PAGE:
Report: Start-up Investment Will Wither If Piracy Bill Passes
The bill could make ventures that invite user-created content too risky for funding.
If Congress passes a much-contested bill that would penalize websites violating its broad anti-piracy laws, angel investors and other private equity firms will stop funding as many early stage start-ups, according to a report from Booz and Co., a prominent research consultancy. Any new venture that’s classified as a digital content intermediary—basically any website where users post content—will find funding scarce. More than 70 percent of the angel investors surveyed in the Booz report indicated they would be deterred from investing in these types of websites.
The Stop Online Piracy Act was introduced to prevent European websites from distributing pirated music and videos. The bill would allow the FBI and federal government to fine and sue a website that’s done little more than link to, say, a pirated clip on YouTube. To make matters worse, third-party sites that do business with those “infringing” websites could also be liable, The Washington Post reports. ISPs would also have to block any these malignant websites, which is the digital equivalent of nailing a brick-and-motar business’ front door shut. While intended to help Hollywood studios and record labels, the bill could instead alter the way thousands of other companies do business.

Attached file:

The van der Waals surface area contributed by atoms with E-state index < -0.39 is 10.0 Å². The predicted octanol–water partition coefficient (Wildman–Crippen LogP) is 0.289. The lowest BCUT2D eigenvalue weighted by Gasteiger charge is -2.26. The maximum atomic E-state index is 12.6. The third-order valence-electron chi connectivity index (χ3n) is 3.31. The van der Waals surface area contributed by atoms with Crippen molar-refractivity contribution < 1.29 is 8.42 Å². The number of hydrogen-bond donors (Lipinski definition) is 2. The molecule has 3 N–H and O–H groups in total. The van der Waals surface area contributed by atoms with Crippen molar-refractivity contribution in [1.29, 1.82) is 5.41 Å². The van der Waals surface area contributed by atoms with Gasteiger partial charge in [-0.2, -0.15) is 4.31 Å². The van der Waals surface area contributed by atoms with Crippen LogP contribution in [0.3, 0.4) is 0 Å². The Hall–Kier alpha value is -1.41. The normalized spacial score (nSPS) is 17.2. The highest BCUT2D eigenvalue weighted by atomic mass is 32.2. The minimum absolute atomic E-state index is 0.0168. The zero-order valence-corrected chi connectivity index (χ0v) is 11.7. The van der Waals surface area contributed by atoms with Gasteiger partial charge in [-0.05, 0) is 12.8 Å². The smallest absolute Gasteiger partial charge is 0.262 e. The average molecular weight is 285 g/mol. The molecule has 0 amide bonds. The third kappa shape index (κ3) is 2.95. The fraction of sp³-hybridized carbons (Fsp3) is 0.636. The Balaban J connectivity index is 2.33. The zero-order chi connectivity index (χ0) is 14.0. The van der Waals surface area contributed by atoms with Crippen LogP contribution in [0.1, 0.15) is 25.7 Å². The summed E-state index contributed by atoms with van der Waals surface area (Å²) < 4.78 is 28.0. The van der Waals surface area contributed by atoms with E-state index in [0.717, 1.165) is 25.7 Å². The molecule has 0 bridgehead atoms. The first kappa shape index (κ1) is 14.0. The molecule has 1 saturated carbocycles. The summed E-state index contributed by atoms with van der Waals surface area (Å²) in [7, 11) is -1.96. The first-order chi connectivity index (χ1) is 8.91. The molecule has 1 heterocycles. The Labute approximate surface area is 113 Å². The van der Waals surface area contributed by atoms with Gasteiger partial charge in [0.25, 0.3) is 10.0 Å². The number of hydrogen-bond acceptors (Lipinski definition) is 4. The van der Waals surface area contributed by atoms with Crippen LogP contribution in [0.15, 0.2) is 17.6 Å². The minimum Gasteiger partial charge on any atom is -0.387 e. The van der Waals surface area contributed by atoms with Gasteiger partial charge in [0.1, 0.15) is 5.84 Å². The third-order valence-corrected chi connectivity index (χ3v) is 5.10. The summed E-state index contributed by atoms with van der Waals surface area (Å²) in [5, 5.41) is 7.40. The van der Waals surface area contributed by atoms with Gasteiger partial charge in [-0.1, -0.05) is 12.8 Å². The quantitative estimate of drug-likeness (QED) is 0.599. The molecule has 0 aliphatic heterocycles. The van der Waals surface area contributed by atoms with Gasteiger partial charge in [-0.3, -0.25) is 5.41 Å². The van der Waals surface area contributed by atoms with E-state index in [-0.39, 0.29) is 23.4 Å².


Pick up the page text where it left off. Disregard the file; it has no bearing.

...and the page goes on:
Google has been one of the loudest voices against the new bill. A Google executive testified before Congress yesterday—the only witness against the bill—and Google CEO Eric Schmidt bashed the idea while speaking at MIT, Time reports.
“The solutions are draconian,” said Schmidt. “There’s a bill that would require [Internet service providers] to remove URLs from the Web, which is also known as censorship last time I checked.”